Contrast McGowan to the lousy evidence from drug snitches routinely offered and relied upon at federal sentencing: double-hearsay, not under oath, well-documented benefits and incentives to lie, with no corroborating facts. From the trenches, the government’s evidence rejected in McGowan looks far better than the unreliable dross often tolerated at sentencing hearings in district court – making McGowan a potent defense tool for sentencing litigation.
How to Use: McGowan gives an important trial-practice tip. “We hold that a judge granting a motion for acquittal may conditionally rule on a motion for a new trial only if the defendant has made such a motion. The district judge did not err in failing to conditionally grant McGowan a new trial, as McGowan did not make a motion requesting one.” Id. at *3.
Put differently, when the guilty verdict comes in make both a Rule 29 motion for judgment of acquittal, and a Rule 33 motion for new trial. If you win the former, you’ll want to still have the latter in your pocket when the Ninth gets the government’s appeal of your Rule 29 victory. Note, however, that there may be times when a defendant does not want to simultaneously make a Rule 33 motion. Judge Reinhardt lays those strategic considerations out for us in depth. Id. at *4-*5 (describing a better-prepared prosecutor on the second prosecution, a fear that a judge will compromise away from Rule 29 towards a Rule 33 if given the chance, or worries about shifting to another judge). Those considerations are worth a close read, before the trial gets underway.
For Further Reading: Thoughtful district judges have wondered why there aren’t more evidentiary hearings at sentencing, given these known reliability issues. The answer is powerful guideline disincentives for the defendant. If a defendant is found to have falsely contested a sentencing fact, he or she could lose three offense levels of acceptance and risk an additional two levels for obstruction. See USSG § 3E1.1 (acceptance); USSG 3C1.1 (obstruction), comment. n.4(H) ("providing materially false information to a probation officer in respect to a presentence or other investigation for the court").
This makes contesting facts in the PSR a high-risk proposition for the defense. Is fighting a level or two specific offense characteristic worth risking losing up to five offense levels, when it will be the defendant's word against a cop's? When the fact-finder is also the sentencing judge? When the government's burden of proof is (usually) only by a preponderance of the evidence?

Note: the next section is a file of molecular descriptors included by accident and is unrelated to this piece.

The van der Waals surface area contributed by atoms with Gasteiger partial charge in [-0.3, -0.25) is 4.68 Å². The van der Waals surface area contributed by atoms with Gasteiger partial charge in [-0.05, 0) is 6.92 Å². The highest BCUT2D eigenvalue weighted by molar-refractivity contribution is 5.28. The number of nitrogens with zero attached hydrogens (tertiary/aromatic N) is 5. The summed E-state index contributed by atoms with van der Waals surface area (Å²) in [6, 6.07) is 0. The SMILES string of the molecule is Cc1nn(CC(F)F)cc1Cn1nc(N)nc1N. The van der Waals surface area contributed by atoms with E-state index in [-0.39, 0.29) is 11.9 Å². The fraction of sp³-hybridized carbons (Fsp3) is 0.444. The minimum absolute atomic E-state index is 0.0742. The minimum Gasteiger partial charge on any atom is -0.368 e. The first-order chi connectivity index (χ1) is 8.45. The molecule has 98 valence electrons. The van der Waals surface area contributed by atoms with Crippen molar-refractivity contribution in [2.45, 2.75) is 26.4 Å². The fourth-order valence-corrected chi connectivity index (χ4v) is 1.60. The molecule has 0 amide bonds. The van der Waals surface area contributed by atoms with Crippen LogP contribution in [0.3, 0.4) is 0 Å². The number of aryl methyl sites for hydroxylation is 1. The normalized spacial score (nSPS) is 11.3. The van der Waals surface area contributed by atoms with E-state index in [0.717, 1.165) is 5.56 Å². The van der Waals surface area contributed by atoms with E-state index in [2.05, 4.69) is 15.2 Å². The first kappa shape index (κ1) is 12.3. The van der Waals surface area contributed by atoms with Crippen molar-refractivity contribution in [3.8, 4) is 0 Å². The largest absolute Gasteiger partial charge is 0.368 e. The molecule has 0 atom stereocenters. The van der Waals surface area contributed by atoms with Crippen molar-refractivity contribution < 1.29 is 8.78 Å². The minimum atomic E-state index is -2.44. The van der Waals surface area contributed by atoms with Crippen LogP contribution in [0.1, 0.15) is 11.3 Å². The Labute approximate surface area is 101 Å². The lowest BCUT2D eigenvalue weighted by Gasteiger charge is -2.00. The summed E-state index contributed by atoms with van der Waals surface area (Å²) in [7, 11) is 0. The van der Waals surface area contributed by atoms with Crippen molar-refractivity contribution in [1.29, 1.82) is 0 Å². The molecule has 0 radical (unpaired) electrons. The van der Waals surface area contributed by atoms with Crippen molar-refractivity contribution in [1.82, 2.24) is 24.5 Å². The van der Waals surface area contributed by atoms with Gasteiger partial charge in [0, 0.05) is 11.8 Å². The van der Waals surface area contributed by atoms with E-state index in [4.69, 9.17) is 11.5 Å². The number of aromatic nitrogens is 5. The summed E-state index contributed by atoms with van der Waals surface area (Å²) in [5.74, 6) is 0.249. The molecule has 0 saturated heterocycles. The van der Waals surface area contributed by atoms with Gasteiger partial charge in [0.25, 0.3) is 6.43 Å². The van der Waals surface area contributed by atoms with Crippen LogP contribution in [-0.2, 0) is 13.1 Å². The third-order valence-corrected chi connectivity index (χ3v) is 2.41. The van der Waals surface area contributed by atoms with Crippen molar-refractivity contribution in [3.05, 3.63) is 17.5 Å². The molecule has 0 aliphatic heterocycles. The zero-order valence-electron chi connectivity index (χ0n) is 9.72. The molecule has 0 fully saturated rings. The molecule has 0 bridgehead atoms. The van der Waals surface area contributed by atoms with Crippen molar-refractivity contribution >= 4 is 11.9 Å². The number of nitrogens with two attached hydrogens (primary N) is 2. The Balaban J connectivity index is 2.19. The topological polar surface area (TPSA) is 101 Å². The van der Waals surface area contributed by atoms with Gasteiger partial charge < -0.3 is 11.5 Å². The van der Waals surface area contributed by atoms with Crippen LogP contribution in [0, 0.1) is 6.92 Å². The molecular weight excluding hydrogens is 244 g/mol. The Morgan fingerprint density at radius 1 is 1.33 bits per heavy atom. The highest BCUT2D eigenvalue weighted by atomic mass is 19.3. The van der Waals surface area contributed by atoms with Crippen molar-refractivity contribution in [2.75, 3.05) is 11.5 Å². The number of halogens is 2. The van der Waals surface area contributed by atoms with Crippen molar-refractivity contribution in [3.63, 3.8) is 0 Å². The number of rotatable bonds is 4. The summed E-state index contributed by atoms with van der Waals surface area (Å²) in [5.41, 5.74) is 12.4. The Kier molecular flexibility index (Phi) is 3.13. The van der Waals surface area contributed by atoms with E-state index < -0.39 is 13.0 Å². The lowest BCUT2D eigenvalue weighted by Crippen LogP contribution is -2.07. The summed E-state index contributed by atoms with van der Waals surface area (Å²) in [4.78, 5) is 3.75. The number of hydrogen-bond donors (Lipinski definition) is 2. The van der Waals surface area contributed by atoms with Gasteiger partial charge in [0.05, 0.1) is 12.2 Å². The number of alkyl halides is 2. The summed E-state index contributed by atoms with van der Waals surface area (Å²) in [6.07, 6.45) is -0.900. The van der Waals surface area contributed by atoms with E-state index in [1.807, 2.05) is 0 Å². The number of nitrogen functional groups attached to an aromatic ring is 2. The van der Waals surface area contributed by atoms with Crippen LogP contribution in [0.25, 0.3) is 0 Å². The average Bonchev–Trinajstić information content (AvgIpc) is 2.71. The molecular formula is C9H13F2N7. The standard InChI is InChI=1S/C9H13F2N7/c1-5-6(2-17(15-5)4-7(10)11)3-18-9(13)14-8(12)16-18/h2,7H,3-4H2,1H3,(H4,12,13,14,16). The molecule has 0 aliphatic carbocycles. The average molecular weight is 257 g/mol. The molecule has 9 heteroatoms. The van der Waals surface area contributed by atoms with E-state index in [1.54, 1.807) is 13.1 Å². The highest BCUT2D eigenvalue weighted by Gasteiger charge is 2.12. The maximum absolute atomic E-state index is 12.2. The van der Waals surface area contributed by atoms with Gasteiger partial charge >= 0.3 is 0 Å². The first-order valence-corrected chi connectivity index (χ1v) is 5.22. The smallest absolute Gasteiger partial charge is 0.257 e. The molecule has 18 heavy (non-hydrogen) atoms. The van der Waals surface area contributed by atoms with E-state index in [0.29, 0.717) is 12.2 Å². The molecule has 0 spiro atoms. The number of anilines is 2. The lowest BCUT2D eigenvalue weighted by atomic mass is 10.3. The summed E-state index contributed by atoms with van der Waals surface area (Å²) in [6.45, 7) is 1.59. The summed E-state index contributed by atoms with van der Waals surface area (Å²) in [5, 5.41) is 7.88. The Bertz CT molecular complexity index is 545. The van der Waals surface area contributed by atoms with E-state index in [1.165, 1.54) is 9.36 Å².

By contrast, if a snitch or “victim” lies at a sentencing hearing, the government just shrugs and foregoes its sentencing enhancement. There is no disincentive for the government: no corresponding reduction in the defendant's base guideline range if the government's witness is found to have falsely contested a sentencing fact.
For a thoughtful explanation of this unfair sentencing structure -- and the institutional costs of this imbalance -- see Margareth Etienne, Parity, Disparity, and Adversariality: First Principles of Sentencing, 58 Stan. L. Rev. 309, 319, available here.
Image of Robert McGowan from http://www.pacovilla.com/?page_id=41496
Steven Kalar, Senior Litigator N.D. Cal. FPD. Website at www.ndcalfpd.org
Wednesday, February 01, 2012
U.S. v. Noriega-Perez, No. 10-50501 (2-1-12) (Tallman with Fernandez; partial dissent by Moore, D.J.).
It is hard to find renters now a-days. In this case, with two houses close to the Mexico border, the defendant rented to alien smuggling organizations (the rent was paid on time). Convicted, he argued on appeal that there was insufficient evidence of the alienage of material witnesses named in the indictment but who did not testify; eight did. The 9th held there was sufficient evidence of alienage. The witnesses who testified were situated in the same place, under the same conditions, as the ones who did not. An inference is permitted. The 9th also held that there was sufficient evidence of cross-border crossing, even if some of the witnesses were stopped at another location prior. Moore dissented from this portion concerning those witnesses who stopped at other locations. He argues that there has to be a terminus, and the nexus may well be stretched to an extent it would not support the cross border entry, but rather a harboring conviction.